England and Germany, 1740-1914

By Bernadotte Everly Schmitt | Go to book overview

HAPTER XIV
ARMAGEDDON

WHEN the news of the Austrian declaration of war reached St. Petersburg, which, as it happened, preceded a telegram from M. Schebeko to the effect that Count Berchtold had declined the Russian proposal for direct conversations, M. Sazonof took prompt action. To London he telegraphed:

"The Austrian declaration of war clearly puts an end to the idea of direct communications between Austria and Russia. Action by London cabinet in order to set on foot mediation with a view to suspension of military operations of Austria against Serbia is now most urgent."1

At the same time he informed the German Government that on the next day (29 July) Russia would order the mobilization of the military conscriptions of Odessa, Kief, Moscow, and Kazan--that is, of the thirteen army corps intended to operate against Austria.2 He insisted upon "the absence in Russia of any aggressive intention against Germany," but the announcement was intended as a clear warning that Russia could not be ignored. Count Berchtold at once construed the mobilization as "a threat against Austria-Hungary," and "urgently" requested the German Government to inform Russia that "these measures would be answered by the most extensive military counter- measures, not only by the Monarchy but by the German Empire "; he preferred that Germany should take this step alone, but Austria was also "ready."3 From this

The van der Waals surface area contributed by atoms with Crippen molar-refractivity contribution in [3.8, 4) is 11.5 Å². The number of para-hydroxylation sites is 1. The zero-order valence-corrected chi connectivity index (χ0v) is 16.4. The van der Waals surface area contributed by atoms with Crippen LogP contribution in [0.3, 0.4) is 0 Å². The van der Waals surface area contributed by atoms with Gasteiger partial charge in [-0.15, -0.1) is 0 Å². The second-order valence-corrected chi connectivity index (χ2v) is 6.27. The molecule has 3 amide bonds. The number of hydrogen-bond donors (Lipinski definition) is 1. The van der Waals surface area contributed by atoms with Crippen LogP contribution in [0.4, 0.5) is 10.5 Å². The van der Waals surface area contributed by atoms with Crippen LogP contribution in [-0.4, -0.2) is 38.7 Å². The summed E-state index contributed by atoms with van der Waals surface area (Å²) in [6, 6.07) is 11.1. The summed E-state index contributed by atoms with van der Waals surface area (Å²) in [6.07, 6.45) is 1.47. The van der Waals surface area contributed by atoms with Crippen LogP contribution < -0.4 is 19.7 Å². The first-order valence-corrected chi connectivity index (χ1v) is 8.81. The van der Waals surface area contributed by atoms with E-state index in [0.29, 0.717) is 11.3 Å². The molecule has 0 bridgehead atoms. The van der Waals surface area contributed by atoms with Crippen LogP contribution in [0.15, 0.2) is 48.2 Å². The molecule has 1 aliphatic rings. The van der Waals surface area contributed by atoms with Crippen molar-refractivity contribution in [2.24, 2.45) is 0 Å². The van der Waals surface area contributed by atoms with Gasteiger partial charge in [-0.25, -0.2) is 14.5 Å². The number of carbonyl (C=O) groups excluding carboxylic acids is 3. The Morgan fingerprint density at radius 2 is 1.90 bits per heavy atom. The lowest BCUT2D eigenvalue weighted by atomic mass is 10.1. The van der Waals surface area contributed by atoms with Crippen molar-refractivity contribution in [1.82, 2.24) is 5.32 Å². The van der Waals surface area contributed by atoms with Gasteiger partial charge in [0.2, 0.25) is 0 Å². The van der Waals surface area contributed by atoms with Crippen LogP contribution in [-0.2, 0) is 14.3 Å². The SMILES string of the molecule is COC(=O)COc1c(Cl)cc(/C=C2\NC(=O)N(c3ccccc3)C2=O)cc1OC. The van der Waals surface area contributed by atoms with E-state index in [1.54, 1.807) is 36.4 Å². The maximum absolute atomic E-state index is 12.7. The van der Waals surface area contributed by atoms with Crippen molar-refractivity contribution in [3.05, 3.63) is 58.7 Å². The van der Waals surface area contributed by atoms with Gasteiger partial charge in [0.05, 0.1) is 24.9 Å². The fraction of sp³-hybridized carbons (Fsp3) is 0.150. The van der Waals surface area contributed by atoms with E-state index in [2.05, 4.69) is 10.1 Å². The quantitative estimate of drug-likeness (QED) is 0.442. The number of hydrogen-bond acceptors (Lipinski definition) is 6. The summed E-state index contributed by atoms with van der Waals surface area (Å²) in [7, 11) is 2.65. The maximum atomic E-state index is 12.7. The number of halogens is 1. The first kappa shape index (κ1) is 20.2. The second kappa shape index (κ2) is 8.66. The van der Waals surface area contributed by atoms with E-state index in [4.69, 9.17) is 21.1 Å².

____________________
1
Russian, no. 48.
2
British, no. 70 (1).
3
Austrian, no. 42.

-435-

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England and Germany, 1740-1914
Table of contents

Table of contents

  • Title Page iii
  • Preface vii
  • Contents ix
  • Contents ix
  • Chapter I - Introduction 1
  • Chapter II - Modern England 12
  • Chapter IV - German Expansion 70
  • Chapter V - Commercial Rivalry 96
  • Chapter VI - Anglo-German Relations to 1890 116
  • Chapter VII - The Quarrel 139
  • Chapter VIII - The Admiralty of the Atlantic 173
  • Chapter IX - The Triple Entente 219
  • Chapter X - The Near East 253
  • Chapter XI - Agadir and Its Aftermath 302
  • Chapter XII - The Eve of the War 358
  • Chapter XIII - The Crisis of 19141 394
  • Hapter XIV - Armageddon 435
  • Chapter XV - The Anglo-German Rupture 468
  • Appendix 499
  • Index 507
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